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'This will lead to a law of the jungle'

By Somesh Jha
May 11, 2020 08:46 IST
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'Just as coronavirus has come to us from China, this disease is also coming from that country.'
'India is a strong democracy and you cannot compromise on labour laws in this manner.'
'These changes will be challenged in court.'

Photograph: Prabhat Verma/ANI Photo

Uttar Pradesh and Madhya Pradesh (and subsequently Gujarat) have proposed exempting businesses from a set of labour laws to boost investment in the next two-three years.

But trade unions are agitated.

"UP and MP are creating a situation where there will be no rule of law and the two parties (employers and employees) will have to settle the course on the streets," Rashtriya Swayamsevak Sangh-affiliated Bharatiya Mazdoor Sangh national President C K Saji Narayanan tells Somesh Jha.

 

What do you think of the labour law reforms introduced by UP and MP?

This will lead to a law of the jungle.

UP and MP are creating a situation where there will be no rule of law and the two parties (employers and employees) will have to settle the course on the streets as the Industrial Disputes Act of 1947 has been withdrawn. 

Safety will be compromised because the provisions of the Factories Act will no longer be there.

A paltry amount of Rs 80, which goes into a welfare fund per worker every year in Madhya Pradesh, will no longer exist.

What is your course of action?

We will discuss the issue with our office-bearers in both states and also in other states that are planning to do similar labour law changes and decide.

We will surely agitate and protest.

Do you agree labour laws need to be reformed?

What is the emergency? These could very well be discussed in a tripartite forum where industry, workers, and government can sit together.

These are against the ILO (International Labour Organisation) conventions, ratified by Parliament. The conventions have become the law of the land and won't sustain legally.

Once Parliament ratifies these, even state governments cannot do anything.

It will surely become a big issue in the ILO which will issue a show cause notice to India.

Already, India has been put on trial for doing away with the inspection system in the proposed labour codes some years back.

The government had to take a step back and re-introduce the provisions, terming inspectors inspectors-cum-facilitators in the proposed law.

Probably, the advisors who have drafted these aren't aware of these.

What can the ILO do?

The ILO can impose sanctions on India because it is a specialised agency of the United Nations.

Are you more concerned about the changes made by UP than in MP, because most labour laws have been proposed to be written off?

We are concerned equally (about both). Both states have exempted industry from labour laws for around three years.

This is a new pandemic coming to India, which will spread to other states and is perhaps more dangerous than coronavirus.

Just as coronavirus has come to us from China, this disease is also coming from that country.

What is the need of the hour in terms of reforming labour laws?

India requires bureaucratic reforms. Red tape is the biggest hurdle in the ease of doing business and not labour laws. Our bureaucrats continue to follow the practices of the British era.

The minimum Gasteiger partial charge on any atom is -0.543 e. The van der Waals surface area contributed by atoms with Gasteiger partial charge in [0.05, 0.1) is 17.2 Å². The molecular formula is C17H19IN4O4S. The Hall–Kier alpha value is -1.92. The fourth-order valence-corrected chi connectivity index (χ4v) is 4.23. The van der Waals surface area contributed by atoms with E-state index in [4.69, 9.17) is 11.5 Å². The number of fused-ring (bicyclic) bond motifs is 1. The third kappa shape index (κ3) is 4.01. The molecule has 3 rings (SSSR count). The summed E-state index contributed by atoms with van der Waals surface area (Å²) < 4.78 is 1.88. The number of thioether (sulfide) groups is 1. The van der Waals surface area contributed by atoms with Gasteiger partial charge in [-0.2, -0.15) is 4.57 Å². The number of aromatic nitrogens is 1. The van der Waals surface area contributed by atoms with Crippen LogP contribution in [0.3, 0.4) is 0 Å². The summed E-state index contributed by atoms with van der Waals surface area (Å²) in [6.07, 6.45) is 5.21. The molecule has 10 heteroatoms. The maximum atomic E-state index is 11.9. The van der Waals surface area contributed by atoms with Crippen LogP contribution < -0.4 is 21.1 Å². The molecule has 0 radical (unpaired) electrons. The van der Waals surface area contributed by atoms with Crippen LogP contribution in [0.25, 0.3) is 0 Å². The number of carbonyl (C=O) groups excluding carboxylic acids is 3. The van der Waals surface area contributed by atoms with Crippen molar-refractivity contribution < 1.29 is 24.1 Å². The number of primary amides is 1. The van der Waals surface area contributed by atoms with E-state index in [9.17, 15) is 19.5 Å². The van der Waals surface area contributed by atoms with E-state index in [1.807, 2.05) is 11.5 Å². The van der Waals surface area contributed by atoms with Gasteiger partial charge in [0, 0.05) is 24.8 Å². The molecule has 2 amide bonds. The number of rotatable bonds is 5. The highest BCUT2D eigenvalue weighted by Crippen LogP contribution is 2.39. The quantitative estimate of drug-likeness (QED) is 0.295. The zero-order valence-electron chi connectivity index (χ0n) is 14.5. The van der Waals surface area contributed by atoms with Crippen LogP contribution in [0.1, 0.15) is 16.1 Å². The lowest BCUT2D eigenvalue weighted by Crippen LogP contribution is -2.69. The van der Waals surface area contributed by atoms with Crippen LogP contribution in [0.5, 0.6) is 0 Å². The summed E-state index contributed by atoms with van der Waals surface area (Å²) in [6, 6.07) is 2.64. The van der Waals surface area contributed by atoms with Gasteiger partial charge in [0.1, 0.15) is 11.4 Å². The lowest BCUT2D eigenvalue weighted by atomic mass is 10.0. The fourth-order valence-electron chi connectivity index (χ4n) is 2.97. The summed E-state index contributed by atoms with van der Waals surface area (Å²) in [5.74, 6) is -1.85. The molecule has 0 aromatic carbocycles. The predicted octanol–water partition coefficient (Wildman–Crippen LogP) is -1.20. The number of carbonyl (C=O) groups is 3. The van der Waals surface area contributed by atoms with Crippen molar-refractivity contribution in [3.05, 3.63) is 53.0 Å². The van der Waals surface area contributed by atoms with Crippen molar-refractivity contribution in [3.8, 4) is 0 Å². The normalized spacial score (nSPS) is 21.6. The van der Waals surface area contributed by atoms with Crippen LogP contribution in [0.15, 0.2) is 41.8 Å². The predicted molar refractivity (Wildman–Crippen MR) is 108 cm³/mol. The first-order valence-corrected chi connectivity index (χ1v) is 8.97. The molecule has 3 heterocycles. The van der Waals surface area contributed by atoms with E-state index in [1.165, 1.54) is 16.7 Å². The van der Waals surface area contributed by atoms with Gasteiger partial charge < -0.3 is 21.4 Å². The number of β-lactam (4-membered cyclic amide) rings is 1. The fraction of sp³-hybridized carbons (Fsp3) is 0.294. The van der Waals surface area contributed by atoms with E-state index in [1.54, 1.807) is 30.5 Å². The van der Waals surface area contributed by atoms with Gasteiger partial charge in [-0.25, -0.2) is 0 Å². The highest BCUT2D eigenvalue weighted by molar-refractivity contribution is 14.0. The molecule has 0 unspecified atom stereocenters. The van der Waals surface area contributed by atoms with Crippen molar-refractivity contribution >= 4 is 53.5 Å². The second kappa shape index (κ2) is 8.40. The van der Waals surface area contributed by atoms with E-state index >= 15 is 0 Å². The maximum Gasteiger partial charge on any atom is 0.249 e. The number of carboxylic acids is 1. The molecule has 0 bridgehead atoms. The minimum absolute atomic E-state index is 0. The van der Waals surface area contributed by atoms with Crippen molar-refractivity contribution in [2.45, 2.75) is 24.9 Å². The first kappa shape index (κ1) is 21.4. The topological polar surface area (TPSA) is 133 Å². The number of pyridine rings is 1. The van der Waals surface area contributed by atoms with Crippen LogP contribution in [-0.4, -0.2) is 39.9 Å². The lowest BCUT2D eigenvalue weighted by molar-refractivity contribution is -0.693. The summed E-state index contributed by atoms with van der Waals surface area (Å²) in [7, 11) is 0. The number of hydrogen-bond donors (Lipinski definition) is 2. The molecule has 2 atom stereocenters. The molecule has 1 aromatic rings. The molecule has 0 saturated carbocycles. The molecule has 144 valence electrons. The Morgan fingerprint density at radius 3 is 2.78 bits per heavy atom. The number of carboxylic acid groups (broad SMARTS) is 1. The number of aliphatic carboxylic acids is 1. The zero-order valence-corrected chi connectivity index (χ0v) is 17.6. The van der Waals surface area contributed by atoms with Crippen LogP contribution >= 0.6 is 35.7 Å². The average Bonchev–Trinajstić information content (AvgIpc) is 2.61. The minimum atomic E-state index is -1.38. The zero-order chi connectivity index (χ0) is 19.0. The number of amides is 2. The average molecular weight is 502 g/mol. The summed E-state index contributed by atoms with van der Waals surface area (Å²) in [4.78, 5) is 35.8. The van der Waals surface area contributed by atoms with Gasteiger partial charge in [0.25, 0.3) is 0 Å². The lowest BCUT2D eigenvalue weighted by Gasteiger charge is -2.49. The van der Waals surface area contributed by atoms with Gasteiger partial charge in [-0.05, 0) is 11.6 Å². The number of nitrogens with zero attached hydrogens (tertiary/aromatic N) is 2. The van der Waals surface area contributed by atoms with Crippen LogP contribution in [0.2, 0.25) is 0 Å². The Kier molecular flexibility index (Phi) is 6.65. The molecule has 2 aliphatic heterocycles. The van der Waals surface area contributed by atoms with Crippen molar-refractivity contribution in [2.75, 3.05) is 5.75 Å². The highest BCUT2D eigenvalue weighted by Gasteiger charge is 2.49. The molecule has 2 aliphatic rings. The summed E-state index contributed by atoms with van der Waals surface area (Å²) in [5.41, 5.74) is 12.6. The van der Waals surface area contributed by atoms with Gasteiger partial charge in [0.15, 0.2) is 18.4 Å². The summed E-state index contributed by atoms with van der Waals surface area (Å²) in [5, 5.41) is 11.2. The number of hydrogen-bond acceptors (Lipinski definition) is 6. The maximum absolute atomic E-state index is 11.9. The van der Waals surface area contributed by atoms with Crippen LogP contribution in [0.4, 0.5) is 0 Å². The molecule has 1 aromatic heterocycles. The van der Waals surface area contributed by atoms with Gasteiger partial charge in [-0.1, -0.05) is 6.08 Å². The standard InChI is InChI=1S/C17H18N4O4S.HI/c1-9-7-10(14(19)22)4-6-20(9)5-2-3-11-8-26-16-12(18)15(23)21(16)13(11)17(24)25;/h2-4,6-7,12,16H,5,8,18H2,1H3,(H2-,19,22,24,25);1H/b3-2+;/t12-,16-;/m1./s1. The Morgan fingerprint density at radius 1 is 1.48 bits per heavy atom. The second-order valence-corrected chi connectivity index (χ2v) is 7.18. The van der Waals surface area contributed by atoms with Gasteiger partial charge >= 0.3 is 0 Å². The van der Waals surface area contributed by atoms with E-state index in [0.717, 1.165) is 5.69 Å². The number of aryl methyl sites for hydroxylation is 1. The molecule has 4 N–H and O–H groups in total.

But industry and economists say labour laws are an impediment to investment.

The World Bank was also of the same belief till 2009, when it dropped the idea. The 10th item in the Ease of Doing Business was related to labour, but this was subsequently dropped.

How can human beings be a hurdle to investment?

There is an argument that labour laws have led to informalisation in the labour market.

Laws are meant to formalise and not informalise.

We do agree that some inspectors are corrupt, but is it a problem only when it comes to labour laws?

Why not withdraw inspection related to customs or excise? Or why not do away with police inspectors too?

How do you suggest more workers can be brought into the formal sector?

The biggest advantage that China had was not that you could start a business in 24 hours but the fact that within 24 hours, you would know that you could start a business.

In India, you have to run from pillar to post first to get a bank loan, do registration, get licence, etc.

Now, it is also true that due diligence has to be done. This holds more significance after what has happened in Visakhapatnam.

Why do you think the labour reforms of this kind have been initiated by BJP-ruled states? Do you think it gives them comfort that the same party is also in power at the Centre?

The Union labour and employment minister told us a couple of days back in a meeting with trade unions that no labour laws will be introduced through ordinance, but through the ordinary route. They had no intent to change these laws through this route.

It is happening because of so-called competition between the states because they are living in the illusion that companies will quickly shift base from China.

Companies will instead go to Vietnam and Taiwan because they operate on similar lines as China, where human rights have no value.

India is a strong democracy and you cannot compromise on labour laws in this manner. These changes will be challenged in court.

Do you feel that the governments have been taking advantage of the pandemic to introduce these changes?

Employers were demanding these changes even before the pandemic. They are trying to fish in troubled waters.

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Somesh Jha in New Delhi
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